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Doepker teaches struggling readers

Dr. Gina Doepker, director of the Ruby R. Sullivan Literacy Center at VSU, has grown from a child once struggling with reading into a local advocate for literacy in children.

“I had very poor eyesight,” Dr. Doepker said. “I was a slow reader and as a result, I was always put in the lowest reading group. I knew I could do it—the teachers just couldn’t see it.”

Eventually Doepker not only showed her teachers that she could be a better reader, but went on to get her bachelor’s degree in elementary education, masters in reading endorsement and a doctorate in literacy. Her first teaching job was as a language arts teacher.

“It was probably one of my favorite things to teach,” Doepker said. “I got to help these children to read interesting material and to get engaged in that material.”

Now an avid reader, Doepker donates her time teaching kids not only how to read, but also how to enjoy reading. Her recent campaign, Dr. D, I READ!, promotes reading not only for school, but also for pleasure.

Doepker says her work is motivated by her personal struggles with reading.

“I find that most kids are similar,” Doepker said. “They have had negative experiences and that really hinders their confidence and motivation. It’s the same thing I felt.”

According to Doepker, even the children at Valdosta Early College Academy (VECA) that don’t struggle with reading, only read for school.

“A lot of the children we work with are reluctant readers who find reading to be a chore,” Doepker said. “I wanted to show them that so many different people read for so many different reasons.”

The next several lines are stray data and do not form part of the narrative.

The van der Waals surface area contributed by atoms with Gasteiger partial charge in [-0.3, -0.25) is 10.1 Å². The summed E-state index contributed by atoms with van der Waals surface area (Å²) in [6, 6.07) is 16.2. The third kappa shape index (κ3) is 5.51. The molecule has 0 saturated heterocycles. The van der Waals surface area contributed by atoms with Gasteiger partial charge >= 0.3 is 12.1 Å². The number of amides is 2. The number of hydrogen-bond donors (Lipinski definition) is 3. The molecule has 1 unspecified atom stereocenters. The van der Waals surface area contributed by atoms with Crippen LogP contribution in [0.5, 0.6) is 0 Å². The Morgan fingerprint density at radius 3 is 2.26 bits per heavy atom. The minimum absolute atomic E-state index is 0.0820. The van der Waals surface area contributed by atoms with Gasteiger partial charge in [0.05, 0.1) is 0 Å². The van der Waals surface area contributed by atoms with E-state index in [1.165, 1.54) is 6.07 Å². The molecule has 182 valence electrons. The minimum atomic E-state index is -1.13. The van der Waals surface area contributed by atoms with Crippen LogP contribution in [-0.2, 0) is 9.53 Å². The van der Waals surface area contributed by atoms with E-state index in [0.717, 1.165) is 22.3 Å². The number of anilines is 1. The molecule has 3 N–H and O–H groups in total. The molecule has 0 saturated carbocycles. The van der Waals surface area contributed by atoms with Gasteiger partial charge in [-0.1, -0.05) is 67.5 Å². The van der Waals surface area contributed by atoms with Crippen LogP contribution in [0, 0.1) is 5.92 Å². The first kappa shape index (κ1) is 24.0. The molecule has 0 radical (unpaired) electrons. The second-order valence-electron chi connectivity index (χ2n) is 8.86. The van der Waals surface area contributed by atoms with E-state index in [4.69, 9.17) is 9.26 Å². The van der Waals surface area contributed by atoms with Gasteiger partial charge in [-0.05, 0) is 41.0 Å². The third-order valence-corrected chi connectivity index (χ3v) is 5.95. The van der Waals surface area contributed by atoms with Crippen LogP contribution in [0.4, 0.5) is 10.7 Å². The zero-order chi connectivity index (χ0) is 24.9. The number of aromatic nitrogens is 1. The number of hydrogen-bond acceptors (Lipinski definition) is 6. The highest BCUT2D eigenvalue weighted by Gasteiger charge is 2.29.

The campaign, which started in May 2012, will last for a year. According to Doepker, the campaign is receiving a warm reaction from the community and she hopes to have 10,000 names by May 2013.

“When I first started out, people asked if I was serious,” Doepker said. “But then the names just started coming in.”

Dr. D, I READ! officially reached over 5,000 names as of Friday. Participants, who sign their names signifying they are readers, are then given a post-it note with their name, number, and state. According to Doepker, she has collected names from all 50 states.

The color-coded post-it notes are then placed on the mural outside of the Ruby R. Sullivan Literacy Center located in the Dewar College of Education—white for international readers and hot-pink for celebrity readers.

Scott Speed with NASCAR, Michael Leavine with the Automobile Racing Club of America (ARCA) and David Biedrzycki, children’s book author, are three celebrities who have made the commitment to read.

“I would really like to have more children’s book authors on the mural,” Doepker said. “The kids seem to like that the most.”

The children at VECA and West Side Elementary school have also all signed their names to the mural and finding their personal post-it note has become a game for them.

“It’s funny to see,” Doepker said. “The kids take time finding their names on the wall. And when they find it, they get so excited.”

While Doepker has no current plans for a future campaign, she says she will always push to increase literacy in children in order to help them in the future.

“When you read for pleasure, you end up reading more and therefore your reading skills increase,” Doepker said. “Then you can read more complex texts—enhancing your critical thinking skills.”

Doepker also pushes for more reading in the older generation as well. According to her, it’s never too late to start.

“Find what you like,” Doepker said. “It doesn’t have to start with big books. It could be comic strips, jokes books, whatever.”

To sign up with the campaign, visit the Ruby R. Sullivan Literacy Center in the Dewar College of Education or email Dr. Doepker at gmdoepker@valdosta.edu.

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One comment

  1. Excellent ariticle. I enjoyed this article. Reading is fundamentally important to learning.

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